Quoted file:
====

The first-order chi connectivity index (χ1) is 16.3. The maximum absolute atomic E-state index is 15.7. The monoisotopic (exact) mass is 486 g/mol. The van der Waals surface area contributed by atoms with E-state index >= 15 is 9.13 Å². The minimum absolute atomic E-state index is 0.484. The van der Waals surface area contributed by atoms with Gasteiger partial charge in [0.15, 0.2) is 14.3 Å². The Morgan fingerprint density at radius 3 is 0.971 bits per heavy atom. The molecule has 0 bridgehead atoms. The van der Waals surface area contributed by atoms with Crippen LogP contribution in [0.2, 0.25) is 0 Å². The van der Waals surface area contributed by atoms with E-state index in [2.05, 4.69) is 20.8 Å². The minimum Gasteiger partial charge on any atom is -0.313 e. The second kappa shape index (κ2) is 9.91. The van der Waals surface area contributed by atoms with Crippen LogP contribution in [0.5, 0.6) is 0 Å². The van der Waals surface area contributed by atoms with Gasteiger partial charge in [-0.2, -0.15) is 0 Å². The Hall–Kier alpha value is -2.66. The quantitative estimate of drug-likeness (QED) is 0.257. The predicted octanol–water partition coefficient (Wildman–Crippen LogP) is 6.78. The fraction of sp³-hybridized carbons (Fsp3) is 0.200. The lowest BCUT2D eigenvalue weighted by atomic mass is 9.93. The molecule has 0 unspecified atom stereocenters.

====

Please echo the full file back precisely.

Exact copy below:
The first-order chi connectivity index (χ1) is 16.3. The maximum absolute atomic E-state index is 15.7. The monoisotopic (exact) mass is 486 g/mol. The van der Waals surface area contributed by atoms with E-state index >= 15 is 9.13 Å². The minimum absolute atomic E-state index is 0.484. The van der Waals surface area contributed by atoms with Gasteiger partial charge in [0.15, 0.2) is 14.3 Å². The Morgan fingerprint density at radius 3 is 0.971 bits per heavy atom. The molecule has 0 bridgehead atoms. The van der Waals surface area contributed by atoms with Crippen LogP contribution in [0.2, 0.25) is 0 Å². The van der Waals surface area contributed by atoms with E-state index in [2.05, 4.69) is 20.8 Å². The minimum Gasteiger partial charge on any atom is -0.313 e. The second kappa shape index (κ2) is 9.91. The van der Waals surface area contributed by atoms with Crippen LogP contribution in [0.5, 0.6) is 0 Å². The van der Waals surface area contributed by atoms with Gasteiger partial charge in [-0.2, -0.15) is 0 Å². The Hall–Kier alpha value is -2.66. The quantitative estimate of drug-likeness (QED) is 0.257. The predicted octanol–water partition coefficient (Wildman–Crippen LogP) is 6.78. The fraction of sp³-hybridized carbons (Fsp3) is 0.200. The lowest BCUT2D eigenvalue weighted by atomic mass is 9.93. The molecule has 0 unspecified atom stereocenters.